Association between low activity serotonin transporter promoter genotype and early onset alcoholism with habitual impulsive violent behavior

T. Hallikainen, T. Saito, H. M. Lachman, J. Volavka, T. Pohjalainen, O. P. Ryynänen, J. Kauhanen, E. Syvälahti, J. Hietala, J. Tiihonen

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217 Scopus citations


A common 44-base pair insertion/deletion polymorphism in the promoter region of the human serotonin transporter (5-HTT) gene has been observed to be associated with affective illness and anxiety-related traits. This biallelic functional polymorphism, designated long (L) and short (S), affects 5-HTT gene expression since the S promoter is less active than the L promoter. Since there is strong evidence of a disturbance in brain serotonergic transmission among antisocial, impulsive, and violent type 2 alcoholic subjects, we decided to test the hypothesis that the frequency of the S allele, which is associated with reduced 5-HTT gene expression, is higher among habitually violent type 2 alcoholics when compared with race and gender-matched healthy controls and non-violent late-onset (type 1) alcoholics. The 5-HTT promoter genotype was determined by a PCR-based method in 114 late onset (type 1) non-violent alcoholics, 51 impulsive violent recidivistic offenders with early onset alcoholism (type 2), and 54 healthy controls. All index subjects and controls were white Caucasian males of Finnish origin. The S allele frequency was higher among type 2 alcoholics compared with type 1 alcoholics (χ2 = 4.86, P = 0.028) and healthy controls (χ2 = 8.24, P = 0.004). The odds ratio for SS genotype vs LL genotype was 3.90, 95% CI 1.37-11.11, P = 0.011 when type 2 alcoholics were compared with healthy controls. The results suggest that the 5-HTT 'S' promoter polymorphism is associated with an increased risk for early onset alcoholism associated with antisocial personality disorder and impulsive, habitually violent behavior.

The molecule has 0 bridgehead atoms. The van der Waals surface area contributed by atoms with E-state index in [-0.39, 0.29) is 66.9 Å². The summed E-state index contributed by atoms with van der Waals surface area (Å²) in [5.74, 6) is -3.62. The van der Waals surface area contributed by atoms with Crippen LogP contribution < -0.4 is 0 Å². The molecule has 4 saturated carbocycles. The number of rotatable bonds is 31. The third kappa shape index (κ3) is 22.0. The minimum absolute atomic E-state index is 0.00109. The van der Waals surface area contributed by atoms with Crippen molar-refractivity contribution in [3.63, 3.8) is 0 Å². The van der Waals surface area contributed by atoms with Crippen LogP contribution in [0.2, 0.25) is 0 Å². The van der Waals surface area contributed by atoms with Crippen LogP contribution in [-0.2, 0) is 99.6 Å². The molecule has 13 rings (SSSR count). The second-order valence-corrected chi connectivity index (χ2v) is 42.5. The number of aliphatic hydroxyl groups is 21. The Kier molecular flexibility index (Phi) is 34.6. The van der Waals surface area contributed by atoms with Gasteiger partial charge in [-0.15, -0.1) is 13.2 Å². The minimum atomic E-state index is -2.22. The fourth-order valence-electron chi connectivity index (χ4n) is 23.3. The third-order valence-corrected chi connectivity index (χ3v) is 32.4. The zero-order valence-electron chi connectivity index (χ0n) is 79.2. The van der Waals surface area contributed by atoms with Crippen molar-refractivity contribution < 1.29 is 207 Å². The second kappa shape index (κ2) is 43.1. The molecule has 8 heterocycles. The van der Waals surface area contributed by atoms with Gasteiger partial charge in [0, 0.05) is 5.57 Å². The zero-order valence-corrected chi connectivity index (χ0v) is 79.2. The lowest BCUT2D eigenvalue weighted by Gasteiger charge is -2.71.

Original languageEnglish (US)
Pages (from-to)385-388
Number of pages4
JournalMolecular Psychiatry
Issue number4
StatePublished - 1999


  • Alcoholism
  • Polymorphism
  • Serotonin transporter
  • Violent behavior

ASJC Scopus subject areas

  • Molecular Biology
  • Cellular and Molecular Neuroscience
  • Psychiatry and Mental health


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